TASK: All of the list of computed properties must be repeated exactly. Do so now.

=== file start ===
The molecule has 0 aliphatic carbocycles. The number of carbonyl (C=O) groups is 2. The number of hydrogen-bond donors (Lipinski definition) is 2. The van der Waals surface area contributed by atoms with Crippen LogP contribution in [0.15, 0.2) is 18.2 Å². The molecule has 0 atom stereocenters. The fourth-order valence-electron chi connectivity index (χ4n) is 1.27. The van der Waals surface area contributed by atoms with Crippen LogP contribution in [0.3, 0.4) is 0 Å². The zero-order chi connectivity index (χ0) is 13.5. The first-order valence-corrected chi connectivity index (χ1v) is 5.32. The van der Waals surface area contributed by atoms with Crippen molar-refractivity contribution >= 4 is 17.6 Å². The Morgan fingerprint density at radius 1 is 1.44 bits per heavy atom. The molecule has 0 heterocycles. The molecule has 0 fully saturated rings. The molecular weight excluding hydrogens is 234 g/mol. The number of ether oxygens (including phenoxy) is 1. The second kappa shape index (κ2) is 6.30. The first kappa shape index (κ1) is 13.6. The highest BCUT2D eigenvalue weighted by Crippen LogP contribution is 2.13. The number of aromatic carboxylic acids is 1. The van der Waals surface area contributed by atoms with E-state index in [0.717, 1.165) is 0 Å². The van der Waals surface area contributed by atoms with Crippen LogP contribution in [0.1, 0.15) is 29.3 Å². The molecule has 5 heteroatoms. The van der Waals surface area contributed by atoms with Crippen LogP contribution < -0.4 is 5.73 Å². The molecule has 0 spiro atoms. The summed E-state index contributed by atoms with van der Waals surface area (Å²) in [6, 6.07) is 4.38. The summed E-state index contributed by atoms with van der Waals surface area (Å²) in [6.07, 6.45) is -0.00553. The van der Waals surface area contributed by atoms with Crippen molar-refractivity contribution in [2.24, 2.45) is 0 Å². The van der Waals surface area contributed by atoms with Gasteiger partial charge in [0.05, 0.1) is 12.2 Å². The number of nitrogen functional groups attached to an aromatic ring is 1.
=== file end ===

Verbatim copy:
The molecule has 0 aliphatic carbocycles. The number of carbonyl (C=O) groups is 2. The number of hydrogen-bond donors (Lipinski definition) is 2. The van der Waals surface area contributed by atoms with Crippen LogP contribution in [0.15, 0.2) is 18.2 Å². The molecule has 0 atom stereocenters. The fourth-order valence-electron chi connectivity index (χ4n) is 1.27. The van der Waals surface area contributed by atoms with Crippen LogP contribution in [0.3, 0.4) is 0 Å². The zero-order chi connectivity index (χ0) is 13.5. The first-order valence-corrected chi connectivity index (χ1v) is 5.32. The van der Waals surface area contributed by atoms with Crippen molar-refractivity contribution >= 4 is 17.6 Å². The Morgan fingerprint density at radius 1 is 1.44 bits per heavy atom. The molecule has 0 heterocycles. The molecule has 0 fully saturated rings. The molecular weight excluding hydrogens is 234 g/mol. The number of ether oxygens (including phenoxy) is 1. The second kappa shape index (κ2) is 6.30. The first kappa shape index (κ1) is 13.6. The highest BCUT2D eigenvalue weighted by Crippen LogP contribution is 2.13. The number of aromatic carboxylic acids is 1. The van der Waals surface area contributed by atoms with E-state index in [0.717, 1.165) is 0 Å². The van der Waals surface area contributed by atoms with Crippen LogP contribution in [0.1, 0.15) is 29.3 Å². The molecule has 5 heteroatoms. The van der Waals surface area contributed by atoms with Crippen LogP contribution < -0.4 is 5.73 Å². The molecule has 0 spiro atoms. The summed E-state index contributed by atoms with van der Waals surface area (Å²) in [6, 6.07) is 4.38. The summed E-state index contributed by atoms with van der Waals surface area (Å²) in [6.07, 6.45) is -0.00553. The van der Waals surface area contributed by atoms with Crippen molar-refractivity contribution in [2.24, 2.45) is 0 Å². The van der Waals surface area contributed by atoms with Gasteiger partial charge in [0.05, 0.1) is 12.2 Å². The number of nitrogen functional groups attached to an aromatic ring is 1.